“We may forgive the Arabs for killing us, but we will never forgive them for making us killers” said Golda Meir. One of the great challenges presented to a country threatened by consistent war is how to educate their children in light of that. Halacha has a clear and beautiful message regarding this challenge.
The Mashuach Milchama was a position mandated by the Torah, held by one of the Kohanim, the priests. This person was in charge of preparing an army for an approaching war. The preparation had two elements – he would first remove those soldiers who could not fight due to fear, and he would give them the rallying message before they entered battle, encouraging them not to be scared.
What is unique about this job is the way the person who is to be Mashuach Milchama is selected. There are numerous senior positions alloted to Kohanim – there was a Kohen Gadol (High Priest), a number of deputies, and treasurers. Those roles are all hereditary – If any one of those people dies, their son inherits the job after them. They will not be appointed if they are unsuitable, but essentially the job passes from father to son. However, Halacha states unequivocally that this is not true of the position of Mashuach Milchama, for which the son is considered for the job like any other Kohen.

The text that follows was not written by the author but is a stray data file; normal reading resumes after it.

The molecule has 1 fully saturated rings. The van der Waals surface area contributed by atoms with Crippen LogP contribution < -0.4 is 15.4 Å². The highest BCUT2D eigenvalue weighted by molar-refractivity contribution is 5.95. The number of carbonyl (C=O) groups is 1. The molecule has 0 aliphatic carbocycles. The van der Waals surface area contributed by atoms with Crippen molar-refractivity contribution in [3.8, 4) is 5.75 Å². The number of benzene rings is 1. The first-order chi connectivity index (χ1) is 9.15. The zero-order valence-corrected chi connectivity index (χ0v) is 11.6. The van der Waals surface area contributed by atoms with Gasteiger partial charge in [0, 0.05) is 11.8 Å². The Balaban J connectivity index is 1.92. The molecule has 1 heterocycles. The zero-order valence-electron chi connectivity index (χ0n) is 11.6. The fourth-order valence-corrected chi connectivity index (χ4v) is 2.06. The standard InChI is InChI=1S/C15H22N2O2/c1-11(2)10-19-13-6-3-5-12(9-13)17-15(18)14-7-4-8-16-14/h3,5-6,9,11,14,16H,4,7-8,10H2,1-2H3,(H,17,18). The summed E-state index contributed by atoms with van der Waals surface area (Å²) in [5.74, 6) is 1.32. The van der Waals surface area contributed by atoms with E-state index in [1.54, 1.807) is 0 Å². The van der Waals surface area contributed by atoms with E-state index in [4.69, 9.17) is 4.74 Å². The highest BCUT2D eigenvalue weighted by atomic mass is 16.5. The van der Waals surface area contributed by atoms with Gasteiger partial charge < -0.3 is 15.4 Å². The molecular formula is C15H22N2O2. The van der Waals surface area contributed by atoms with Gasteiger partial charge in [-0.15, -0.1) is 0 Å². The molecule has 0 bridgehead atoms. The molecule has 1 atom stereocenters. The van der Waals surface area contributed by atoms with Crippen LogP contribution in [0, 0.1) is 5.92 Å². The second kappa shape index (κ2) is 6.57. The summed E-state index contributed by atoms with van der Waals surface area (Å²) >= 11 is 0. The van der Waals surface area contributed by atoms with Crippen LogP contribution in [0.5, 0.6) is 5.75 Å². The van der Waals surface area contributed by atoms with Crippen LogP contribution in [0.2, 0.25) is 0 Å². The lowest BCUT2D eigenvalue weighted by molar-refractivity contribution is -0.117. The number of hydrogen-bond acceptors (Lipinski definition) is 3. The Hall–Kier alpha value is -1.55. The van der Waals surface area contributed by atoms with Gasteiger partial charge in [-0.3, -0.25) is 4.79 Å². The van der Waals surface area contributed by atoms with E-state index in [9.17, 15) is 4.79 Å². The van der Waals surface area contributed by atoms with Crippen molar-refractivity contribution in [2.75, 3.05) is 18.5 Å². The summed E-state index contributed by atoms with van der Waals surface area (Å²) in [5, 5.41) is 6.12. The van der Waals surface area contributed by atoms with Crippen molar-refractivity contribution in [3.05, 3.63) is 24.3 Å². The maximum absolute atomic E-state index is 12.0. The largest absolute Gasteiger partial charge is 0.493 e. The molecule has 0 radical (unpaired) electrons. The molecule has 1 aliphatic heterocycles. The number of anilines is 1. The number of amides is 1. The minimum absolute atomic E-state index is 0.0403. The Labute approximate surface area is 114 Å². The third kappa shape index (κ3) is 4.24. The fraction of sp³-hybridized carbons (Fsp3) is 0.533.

The message of this is clear and powerful. Children of Kohanim in senior roles will pick up, by osmosis, certain values and sensitivities. Their home will be one of more intense spirituality than other homes, and their father has provided for them a role model for what they wish to be. The home dynamic of the Kohen Gadol will be directly influenced by his role, and this will rub off on his children.
We do not want this for the Kohen in charge of war. The job of rallying the soldiers for war is an important one, but not part of an ethic that we wish to impart to our children. We do not want his dinner table to consist of military discussions and rhetoric. Judaism does not reject the idea of fighting – in fact, a defensive war is often a religious obligation. But war is not part of the rhetoric of Judaism. “If you want to see what a people values, see what they teach their children.” Judaism does not want the rallying cry of war to make any impact on the home environment, on the education of children, on the passing down of religious tradition. Jews may have to fight wars, but they will never be a people of war.
(Based on an idea heard from Rabbi David Meyer, Executive Head Teacher of Hasmonean High School)